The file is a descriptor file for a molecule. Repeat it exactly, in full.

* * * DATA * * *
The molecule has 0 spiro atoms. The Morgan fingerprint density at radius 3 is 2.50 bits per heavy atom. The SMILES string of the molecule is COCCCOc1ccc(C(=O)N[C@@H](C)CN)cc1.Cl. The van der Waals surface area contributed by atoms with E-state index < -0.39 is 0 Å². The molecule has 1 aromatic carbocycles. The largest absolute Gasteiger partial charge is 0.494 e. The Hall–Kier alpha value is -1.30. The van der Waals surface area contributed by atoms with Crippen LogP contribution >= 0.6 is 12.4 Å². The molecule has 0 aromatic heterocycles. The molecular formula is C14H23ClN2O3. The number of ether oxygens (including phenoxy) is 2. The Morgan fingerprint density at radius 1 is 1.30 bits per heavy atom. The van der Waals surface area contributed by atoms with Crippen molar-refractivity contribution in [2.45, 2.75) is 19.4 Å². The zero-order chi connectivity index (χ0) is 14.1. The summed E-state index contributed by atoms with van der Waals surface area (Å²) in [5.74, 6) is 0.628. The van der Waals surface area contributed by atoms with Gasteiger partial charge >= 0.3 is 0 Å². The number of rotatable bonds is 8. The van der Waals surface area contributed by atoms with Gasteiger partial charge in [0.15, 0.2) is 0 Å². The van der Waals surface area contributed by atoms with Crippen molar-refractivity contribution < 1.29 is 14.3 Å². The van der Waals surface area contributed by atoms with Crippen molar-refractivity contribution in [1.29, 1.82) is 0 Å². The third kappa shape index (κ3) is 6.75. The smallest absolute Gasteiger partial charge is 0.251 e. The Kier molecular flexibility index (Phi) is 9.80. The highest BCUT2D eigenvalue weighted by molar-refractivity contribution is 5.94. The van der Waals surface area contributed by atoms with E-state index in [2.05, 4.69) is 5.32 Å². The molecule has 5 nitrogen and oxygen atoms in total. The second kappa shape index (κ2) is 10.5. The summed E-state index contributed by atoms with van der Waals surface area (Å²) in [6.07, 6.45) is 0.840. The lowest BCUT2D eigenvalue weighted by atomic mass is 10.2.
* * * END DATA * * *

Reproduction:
The molecule has 0 spiro atoms. The Morgan fingerprint density at radius 3 is 2.50 bits per heavy atom. The SMILES string of the molecule is COCCCOc1ccc(C(=O)N[C@@H](C)CN)cc1.Cl. The van der Waals surface area contributed by atoms with E-state index < -0.39 is 0 Å². The molecule has 1 aromatic carbocycles. The largest absolute Gasteiger partial charge is 0.494 e. The Hall–Kier alpha value is -1.30. The van der Waals surface area contributed by atoms with Crippen LogP contribution >= 0.6 is 12.4 Å². The molecule has 0 aromatic heterocycles. The molecular formula is C14H23ClN2O3. The number of ether oxygens (including phenoxy) is 2. The Morgan fingerprint density at radius 1 is 1.30 bits per heavy atom. The van der Waals surface area contributed by atoms with Crippen molar-refractivity contribution in [2.45, 2.75) is 19.4 Å². The zero-order chi connectivity index (χ0) is 14.1. The summed E-state index contributed by atoms with van der Waals surface area (Å²) in [5.74, 6) is 0.628. The van der Waals surface area contributed by atoms with Gasteiger partial charge >= 0.3 is 0 Å². The number of rotatable bonds is 8. The van der Waals surface area contributed by atoms with Gasteiger partial charge in [0.15, 0.2) is 0 Å². The van der Waals surface area contributed by atoms with Crippen molar-refractivity contribution < 1.29 is 14.3 Å². The van der Waals surface area contributed by atoms with Crippen molar-refractivity contribution in [1.29, 1.82) is 0 Å². The third kappa shape index (κ3) is 6.75. The smallest absolute Gasteiger partial charge is 0.251 e. The Kier molecular flexibility index (Phi) is 9.80. The highest BCUT2D eigenvalue weighted by molar-refractivity contribution is 5.94. The van der Waals surface area contributed by atoms with E-state index in [2.05, 4.69) is 5.32 Å². The molecule has 5 nitrogen and oxygen atoms in total. The second kappa shape index (κ2) is 10.5. The summed E-state index contributed by atoms with van der Waals surface area (Å²) in [6.07, 6.45) is 0.840. The lowest BCUT2D eigenvalue weighted by atomic mass is 10.2.